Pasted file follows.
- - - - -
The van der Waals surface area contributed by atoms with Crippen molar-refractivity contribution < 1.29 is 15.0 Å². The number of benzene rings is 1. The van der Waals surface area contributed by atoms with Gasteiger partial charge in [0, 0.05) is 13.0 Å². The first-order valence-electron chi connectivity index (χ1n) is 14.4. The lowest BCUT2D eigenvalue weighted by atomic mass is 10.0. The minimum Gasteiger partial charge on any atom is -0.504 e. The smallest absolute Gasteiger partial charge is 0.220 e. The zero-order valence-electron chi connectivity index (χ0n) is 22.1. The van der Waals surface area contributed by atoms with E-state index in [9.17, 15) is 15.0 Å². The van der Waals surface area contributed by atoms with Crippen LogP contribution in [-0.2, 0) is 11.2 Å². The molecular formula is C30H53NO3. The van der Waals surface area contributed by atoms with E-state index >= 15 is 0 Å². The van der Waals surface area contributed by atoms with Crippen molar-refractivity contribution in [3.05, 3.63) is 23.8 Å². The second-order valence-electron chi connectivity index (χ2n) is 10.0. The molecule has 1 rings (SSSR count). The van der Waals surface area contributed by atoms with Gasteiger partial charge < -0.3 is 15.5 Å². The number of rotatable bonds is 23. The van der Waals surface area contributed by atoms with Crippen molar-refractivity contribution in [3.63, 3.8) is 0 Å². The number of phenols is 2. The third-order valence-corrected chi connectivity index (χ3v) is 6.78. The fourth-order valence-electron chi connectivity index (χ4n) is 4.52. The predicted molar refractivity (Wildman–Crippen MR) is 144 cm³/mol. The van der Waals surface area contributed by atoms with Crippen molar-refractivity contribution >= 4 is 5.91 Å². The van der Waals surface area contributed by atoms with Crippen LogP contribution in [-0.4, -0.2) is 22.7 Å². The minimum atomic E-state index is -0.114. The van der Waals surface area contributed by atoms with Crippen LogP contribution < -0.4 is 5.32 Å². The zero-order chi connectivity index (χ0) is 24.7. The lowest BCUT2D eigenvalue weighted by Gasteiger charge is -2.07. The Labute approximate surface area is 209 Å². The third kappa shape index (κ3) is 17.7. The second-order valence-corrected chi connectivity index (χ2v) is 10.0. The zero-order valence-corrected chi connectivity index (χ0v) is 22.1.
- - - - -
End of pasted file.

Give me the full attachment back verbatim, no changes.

The van der Waals surface area contributed by atoms with Crippen molar-refractivity contribution < 1.29 is 15.0 Å². The number of benzene rings is 1. The van der Waals surface area contributed by atoms with Gasteiger partial charge in [0, 0.05) is 13.0 Å². The first-order valence-electron chi connectivity index (χ1n) is 14.4. The lowest BCUT2D eigenvalue weighted by atomic mass is 10.0. The minimum Gasteiger partial charge on any atom is -0.504 e. The smallest absolute Gasteiger partial charge is 0.220 e. The zero-order valence-electron chi connectivity index (χ0n) is 22.1. The van der Waals surface area contributed by atoms with E-state index in [9.17, 15) is 15.0 Å². The van der Waals surface area contributed by atoms with Crippen LogP contribution in [-0.2, 0) is 11.2 Å². The molecular formula is C30H53NO3. The van der Waals surface area contributed by atoms with E-state index >= 15 is 0 Å². The van der Waals surface area contributed by atoms with Crippen molar-refractivity contribution in [3.05, 3.63) is 23.8 Å². The second-order valence-electron chi connectivity index (χ2n) is 10.0. The molecule has 1 rings (SSSR count). The van der Waals surface area contributed by atoms with Gasteiger partial charge < -0.3 is 15.5 Å². The number of rotatable bonds is 23. The van der Waals surface area contributed by atoms with Crippen molar-refractivity contribution in [3.63, 3.8) is 0 Å². The number of phenols is 2. The third-order valence-corrected chi connectivity index (χ3v) is 6.78. The fourth-order valence-electron chi connectivity index (χ4n) is 4.52. The predicted molar refractivity (Wildman–Crippen MR) is 144 cm³/mol. The van der Waals surface area contributed by atoms with Crippen molar-refractivity contribution >= 4 is 5.91 Å². The van der Waals surface area contributed by atoms with Crippen LogP contribution in [-0.4, -0.2) is 22.7 Å². The minimum atomic E-state index is -0.114. The van der Waals surface area contributed by atoms with Crippen LogP contribution < -0.4 is 5.32 Å². The zero-order chi connectivity index (χ0) is 24.7. The lowest BCUT2D eigenvalue weighted by Gasteiger charge is -2.07. The Labute approximate surface area is 209 Å². The third kappa shape index (κ3) is 17.7. The second-order valence-corrected chi connectivity index (χ2v) is 10.0. The zero-order valence-corrected chi connectivity index (χ0v) is 22.1.